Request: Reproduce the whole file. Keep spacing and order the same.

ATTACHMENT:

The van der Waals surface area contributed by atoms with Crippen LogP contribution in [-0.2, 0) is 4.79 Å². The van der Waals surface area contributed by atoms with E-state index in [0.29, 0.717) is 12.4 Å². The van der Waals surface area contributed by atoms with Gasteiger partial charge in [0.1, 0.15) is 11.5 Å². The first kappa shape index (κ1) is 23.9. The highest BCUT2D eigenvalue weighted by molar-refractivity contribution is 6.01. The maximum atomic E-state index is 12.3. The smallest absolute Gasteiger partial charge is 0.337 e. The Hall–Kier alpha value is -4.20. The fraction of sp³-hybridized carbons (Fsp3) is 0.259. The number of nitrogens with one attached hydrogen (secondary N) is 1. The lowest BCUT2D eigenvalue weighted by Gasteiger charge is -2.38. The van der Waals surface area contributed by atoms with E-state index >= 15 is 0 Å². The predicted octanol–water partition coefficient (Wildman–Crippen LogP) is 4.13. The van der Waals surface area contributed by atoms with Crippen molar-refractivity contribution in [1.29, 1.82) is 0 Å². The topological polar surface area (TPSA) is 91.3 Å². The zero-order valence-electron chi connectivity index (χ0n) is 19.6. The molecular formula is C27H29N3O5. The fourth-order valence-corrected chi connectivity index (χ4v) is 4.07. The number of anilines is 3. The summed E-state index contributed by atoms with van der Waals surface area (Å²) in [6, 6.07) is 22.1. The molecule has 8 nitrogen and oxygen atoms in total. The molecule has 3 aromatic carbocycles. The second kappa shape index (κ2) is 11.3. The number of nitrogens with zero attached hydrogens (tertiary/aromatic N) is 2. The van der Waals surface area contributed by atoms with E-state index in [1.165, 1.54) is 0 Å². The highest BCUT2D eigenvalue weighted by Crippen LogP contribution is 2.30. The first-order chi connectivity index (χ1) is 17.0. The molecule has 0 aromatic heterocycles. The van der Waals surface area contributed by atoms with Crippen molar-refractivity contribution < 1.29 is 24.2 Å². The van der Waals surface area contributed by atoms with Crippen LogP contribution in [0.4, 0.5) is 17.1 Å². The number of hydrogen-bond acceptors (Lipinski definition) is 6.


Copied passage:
The van der Waals surface area contributed by atoms with Crippen LogP contribution in [-0.2, 0) is 4.79 Å². The van der Waals surface area contributed by atoms with E-state index in [0.29, 0.717) is 12.4 Å². The van der Waals surface area contributed by atoms with Gasteiger partial charge in [0.1, 0.15) is 11.5 Å². The first kappa shape index (κ1) is 23.9. The highest BCUT2D eigenvalue weighted by molar-refractivity contribution is 6.01. The maximum atomic E-state index is 12.3. The smallest absolute Gasteiger partial charge is 0.337 e. The Hall–Kier alpha value is -4.20. The fraction of sp³-hybridized carbons (Fsp3) is 0.259. The number of nitrogens with one attached hydrogen (secondary N) is 1. The lowest BCUT2D eigenvalue weighted by Gasteiger charge is -2.38. The van der Waals surface area contributed by atoms with E-state index >= 15 is 0 Å². The predicted octanol–water partition coefficient (Wildman–Crippen LogP) is 4.13. The van der Waals surface area contributed by atoms with Crippen molar-refractivity contribution in [1.29, 1.82) is 0 Å². The topological polar surface area (TPSA) is 91.3 Å². The zero-order valence-electron chi connectivity index (χ0n) is 19.6. The molecular formula is C27H29N3O5. The fourth-order valence-corrected chi connectivity index (χ4v) is 4.07. The number of anilines is 3. The summed E-state index contributed by atoms with van der Waals surface area (Å²) in [6, 6.07) is 22.1. The molecule has 8 nitrogen and oxygen atoms in total. The molecule has 3 aromatic carbocycles. The second kappa shape index (κ2) is 11.3. The number of nitrogens with zero attached hydrogens (tertiary/aromatic N) is 2. The van der Waals surface area contributed by atoms with E-state index in [1.165, 1.54) is 0 Å². The highest BCUT2D eigenvalue weighted by Crippen LogP contribution is 2.30. The first-order chi connectivity index (χ1) is 17.0. The molecule has 0 aromatic heterocycles. The van der Waals surface area contributed by atoms with Crippen molar-refractivity contribution < 1.29 is 24.2 Å². The van der Waals surface area contributed by atoms with Crippen LogP contribution in [0.4, 0.5) is 17.1 Å². The number of hydrogen-bond acceptors (Lipinski definition) is 6.